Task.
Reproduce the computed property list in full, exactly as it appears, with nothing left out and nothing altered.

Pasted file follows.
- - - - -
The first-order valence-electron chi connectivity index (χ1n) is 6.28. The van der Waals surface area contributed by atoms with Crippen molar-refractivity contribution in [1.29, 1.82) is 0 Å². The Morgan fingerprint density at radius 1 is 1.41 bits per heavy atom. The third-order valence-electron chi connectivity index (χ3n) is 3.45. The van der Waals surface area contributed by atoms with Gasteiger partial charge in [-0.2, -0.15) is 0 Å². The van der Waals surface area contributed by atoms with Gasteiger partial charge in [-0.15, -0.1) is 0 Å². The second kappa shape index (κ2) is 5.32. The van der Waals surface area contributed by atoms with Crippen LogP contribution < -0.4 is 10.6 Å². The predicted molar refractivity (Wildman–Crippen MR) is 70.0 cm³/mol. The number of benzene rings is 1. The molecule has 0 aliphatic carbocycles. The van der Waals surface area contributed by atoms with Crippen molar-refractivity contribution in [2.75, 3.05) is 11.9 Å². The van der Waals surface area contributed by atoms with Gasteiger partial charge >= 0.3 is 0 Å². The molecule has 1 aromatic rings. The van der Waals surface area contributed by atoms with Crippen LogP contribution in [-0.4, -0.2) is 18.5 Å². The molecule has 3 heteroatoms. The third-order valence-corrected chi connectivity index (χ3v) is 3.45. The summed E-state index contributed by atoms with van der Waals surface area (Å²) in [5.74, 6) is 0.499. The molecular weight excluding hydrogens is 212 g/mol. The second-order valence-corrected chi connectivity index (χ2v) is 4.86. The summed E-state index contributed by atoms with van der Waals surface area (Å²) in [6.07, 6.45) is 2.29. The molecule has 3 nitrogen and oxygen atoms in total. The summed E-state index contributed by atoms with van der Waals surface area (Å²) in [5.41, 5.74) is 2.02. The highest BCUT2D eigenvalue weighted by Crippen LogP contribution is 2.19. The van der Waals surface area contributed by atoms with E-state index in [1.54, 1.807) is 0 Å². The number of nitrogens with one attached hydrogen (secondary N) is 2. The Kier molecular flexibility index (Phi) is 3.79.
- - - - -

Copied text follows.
The first-order valence-electron chi connectivity index (χ1n) is 6.28. The van der Waals surface area contributed by atoms with Crippen molar-refractivity contribution in [1.29, 1.82) is 0 Å². The Morgan fingerprint density at radius 1 is 1.41 bits per heavy atom. The third-order valence-electron chi connectivity index (χ3n) is 3.45. The van der Waals surface area contributed by atoms with Gasteiger partial charge in [-0.2, -0.15) is 0 Å². The van der Waals surface area contributed by atoms with Gasteiger partial charge in [-0.15, -0.1) is 0 Å². The second kappa shape index (κ2) is 5.32. The van der Waals surface area contributed by atoms with Crippen LogP contribution < -0.4 is 10.6 Å². The predicted molar refractivity (Wildman–Crippen MR) is 70.0 cm³/mol. The number of benzene rings is 1. The molecule has 0 aliphatic carbocycles. The van der Waals surface area contributed by atoms with Crippen molar-refractivity contribution in [2.75, 3.05) is 11.9 Å². The van der Waals surface area contributed by atoms with Gasteiger partial charge >= 0.3 is 0 Å². The molecule has 1 aromatic rings. The van der Waals surface area contributed by atoms with Crippen LogP contribution in [-0.4, -0.2) is 18.5 Å². The molecule has 3 heteroatoms. The third-order valence-corrected chi connectivity index (χ3v) is 3.45. The summed E-state index contributed by atoms with van der Waals surface area (Å²) in [5.74, 6) is 0.499. The molecular weight excluding hydrogens is 212 g/mol. The second-order valence-corrected chi connectivity index (χ2v) is 4.86. The summed E-state index contributed by atoms with van der Waals surface area (Å²) in [6.07, 6.45) is 2.29. The molecule has 3 nitrogen and oxygen atoms in total. The summed E-state index contributed by atoms with van der Waals surface area (Å²) in [5.41, 5.74) is 2.02. The highest BCUT2D eigenvalue weighted by Crippen LogP contribution is 2.19. The van der Waals surface area contributed by atoms with E-state index in [1.54, 1.807) is 0 Å². The number of nitrogens with one attached hydrogen (secondary N) is 2. The Kier molecular flexibility index (Phi) is 3.79.